"We're talking about practice. We're talking about practice. We're not talking about the game. We're talking about practice." - Allen Iverson
On Saturday, Bo Pelini overruled the positions of Nebraska’s athletic department and outright cancelled the Spring Game. Lightning and strong thunderstorms in and around Lincoln flooded the stairways and passages of Memorial Stadium, making it dangerous for fans to get to their seats. And a second line of strong thunderstorms on the way meant there was no way to wait the storm out.
So the correct decision was made, and Saturday’s game was cancelled.
Initially, athletic director Tom Osborne and other members of the NU administration considered postponing the game until Sunday, but Pelini reviewed that option with his players and pulled the plug on the Spring Game altogether.
“I had a show of hands of people who had a problem with tomorrow,” Pelini said in the Omaha World-Herald, “and you’re talking group projects, academic things – you’ve got an (academic) banquet tomorrow night – logistical issues with their family.”
So for the first time since 1949, Nebraska will not have a Spring Game. That decision left some fans more than a little upset on Saturday. That reaction is understandable, I suppose. For many people, the Spring Game is their only opportunity to see football of any kind at Memorial Stadium. Many people came from around the state — or around the country — for a chance to get a glimpse at Nebraska’s future. And eat a Runza and a Fairbury hot dog, of course.
It didn’t help that the administration decided not to give refunds on the tickets. I saw a group of people at the athletic ticket window after the cancellation, pounding on the window in an attempt to get questions answered. Throughout the stadium, the grumbles of a disappointed fanbase reverberated, although they were quieted somewhat by free food and players made available for autographs.
But, ultimately, Pelini made the right call. Saturday was simply an unsafe environment for a game, much less an overblown practice. The oldest parts of Memorial Stadium were built in 1923, and the steep stairs and narrow walkways are less than inviting under the best of conditions. With water gushing through the concourses, it would have been a matter of time before someone fell and hurt themselves.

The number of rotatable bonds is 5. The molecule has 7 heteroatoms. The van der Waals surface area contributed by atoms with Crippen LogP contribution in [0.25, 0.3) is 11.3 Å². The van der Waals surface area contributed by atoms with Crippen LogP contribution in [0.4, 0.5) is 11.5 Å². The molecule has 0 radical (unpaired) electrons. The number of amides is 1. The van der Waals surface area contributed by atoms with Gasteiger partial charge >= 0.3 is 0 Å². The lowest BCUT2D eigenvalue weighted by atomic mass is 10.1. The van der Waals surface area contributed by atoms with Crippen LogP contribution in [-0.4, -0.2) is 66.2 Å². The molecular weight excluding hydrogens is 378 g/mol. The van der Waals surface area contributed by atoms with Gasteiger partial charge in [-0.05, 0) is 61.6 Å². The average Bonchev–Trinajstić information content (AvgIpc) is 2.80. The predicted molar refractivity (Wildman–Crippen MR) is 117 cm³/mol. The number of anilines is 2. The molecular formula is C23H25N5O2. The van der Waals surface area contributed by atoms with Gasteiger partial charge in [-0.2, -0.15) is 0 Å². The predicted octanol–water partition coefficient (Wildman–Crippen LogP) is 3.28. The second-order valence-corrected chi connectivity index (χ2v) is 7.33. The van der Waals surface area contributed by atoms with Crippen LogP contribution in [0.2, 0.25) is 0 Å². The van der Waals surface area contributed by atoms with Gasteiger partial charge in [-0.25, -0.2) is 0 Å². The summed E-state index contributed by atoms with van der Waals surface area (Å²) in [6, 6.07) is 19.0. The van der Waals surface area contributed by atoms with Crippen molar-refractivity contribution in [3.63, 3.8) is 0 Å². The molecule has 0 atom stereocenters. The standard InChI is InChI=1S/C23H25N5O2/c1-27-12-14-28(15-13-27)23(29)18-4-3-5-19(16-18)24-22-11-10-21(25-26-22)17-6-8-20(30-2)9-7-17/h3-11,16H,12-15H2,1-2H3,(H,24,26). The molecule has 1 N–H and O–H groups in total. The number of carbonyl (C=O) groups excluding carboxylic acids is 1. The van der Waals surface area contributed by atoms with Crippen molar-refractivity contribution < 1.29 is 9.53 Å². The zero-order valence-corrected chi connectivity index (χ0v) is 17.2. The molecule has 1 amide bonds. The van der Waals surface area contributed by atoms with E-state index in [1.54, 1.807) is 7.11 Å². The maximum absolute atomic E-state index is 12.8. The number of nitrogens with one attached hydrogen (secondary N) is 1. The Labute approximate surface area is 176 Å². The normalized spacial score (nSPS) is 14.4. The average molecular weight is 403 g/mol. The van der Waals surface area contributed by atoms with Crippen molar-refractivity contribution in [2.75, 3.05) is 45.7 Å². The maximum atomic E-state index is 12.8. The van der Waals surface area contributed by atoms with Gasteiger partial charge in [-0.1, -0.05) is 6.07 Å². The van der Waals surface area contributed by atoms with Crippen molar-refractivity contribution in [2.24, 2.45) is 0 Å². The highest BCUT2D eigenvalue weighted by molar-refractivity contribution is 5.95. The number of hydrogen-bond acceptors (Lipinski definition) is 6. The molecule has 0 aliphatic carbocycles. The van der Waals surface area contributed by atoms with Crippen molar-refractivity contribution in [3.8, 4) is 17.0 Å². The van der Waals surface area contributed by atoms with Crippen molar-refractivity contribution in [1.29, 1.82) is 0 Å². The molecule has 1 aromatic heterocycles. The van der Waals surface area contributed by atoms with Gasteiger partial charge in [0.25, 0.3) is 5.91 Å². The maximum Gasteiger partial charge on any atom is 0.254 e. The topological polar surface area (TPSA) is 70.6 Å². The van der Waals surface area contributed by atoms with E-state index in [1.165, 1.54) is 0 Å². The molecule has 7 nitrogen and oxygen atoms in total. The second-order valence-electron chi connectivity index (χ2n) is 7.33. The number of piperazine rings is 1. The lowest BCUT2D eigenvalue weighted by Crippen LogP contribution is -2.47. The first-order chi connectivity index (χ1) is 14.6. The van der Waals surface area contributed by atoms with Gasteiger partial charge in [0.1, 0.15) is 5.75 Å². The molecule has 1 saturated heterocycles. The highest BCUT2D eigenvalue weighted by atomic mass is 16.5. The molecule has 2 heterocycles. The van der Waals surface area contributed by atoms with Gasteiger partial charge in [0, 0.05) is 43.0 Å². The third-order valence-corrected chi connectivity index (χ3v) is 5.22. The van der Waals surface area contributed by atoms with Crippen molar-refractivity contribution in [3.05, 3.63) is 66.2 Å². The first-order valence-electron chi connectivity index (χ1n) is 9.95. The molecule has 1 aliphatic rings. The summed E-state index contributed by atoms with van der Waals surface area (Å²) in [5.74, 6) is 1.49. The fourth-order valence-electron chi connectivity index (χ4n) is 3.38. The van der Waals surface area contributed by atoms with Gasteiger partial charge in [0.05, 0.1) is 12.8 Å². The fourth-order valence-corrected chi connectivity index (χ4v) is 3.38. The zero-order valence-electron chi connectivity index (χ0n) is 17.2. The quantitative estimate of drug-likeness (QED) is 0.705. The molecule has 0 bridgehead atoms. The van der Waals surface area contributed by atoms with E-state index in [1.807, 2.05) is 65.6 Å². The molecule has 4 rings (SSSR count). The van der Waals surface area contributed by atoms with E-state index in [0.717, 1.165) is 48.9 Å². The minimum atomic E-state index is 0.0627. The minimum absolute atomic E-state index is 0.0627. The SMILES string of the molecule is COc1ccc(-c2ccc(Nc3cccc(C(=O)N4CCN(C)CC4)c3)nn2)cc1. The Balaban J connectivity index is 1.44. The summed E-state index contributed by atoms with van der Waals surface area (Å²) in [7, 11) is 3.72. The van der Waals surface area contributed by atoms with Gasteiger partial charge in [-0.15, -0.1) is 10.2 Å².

Even if NU could have waited out the storm, having the Spring Game on Saturday still would have been a bad call. The field still would have been drenched, and as Pelini noted, his squad is dangerously thin in a number of areas already. While fans were certainly disappointed to miss out on an afternoon of Husker football, the Children of the Corn would have been outraged if Rex Burkhead blew out a knee on a wet surface and was lost for the season.
Rescheduling the game would have been problematic, as well. Playing the game on Sunday would have asked the fans who traveled long distances —the ones that were most put out by the cancellation — to either absorb the cost of a hotel room for the night or to travel long distances home and back again. Putting the game on the following weekend would have put similar strains on the fanbase, not to mention the team and athletic administration.
Nebraska’s loss of a practice isn’t a good thing, but ultimately it won’t be the deciding factor about wins or losses in 2012. I’ve certainly been critical of Pelini in the past, but in this case, Pelini acted decisively and in the best interest of his team and the fans. Well done, coach.
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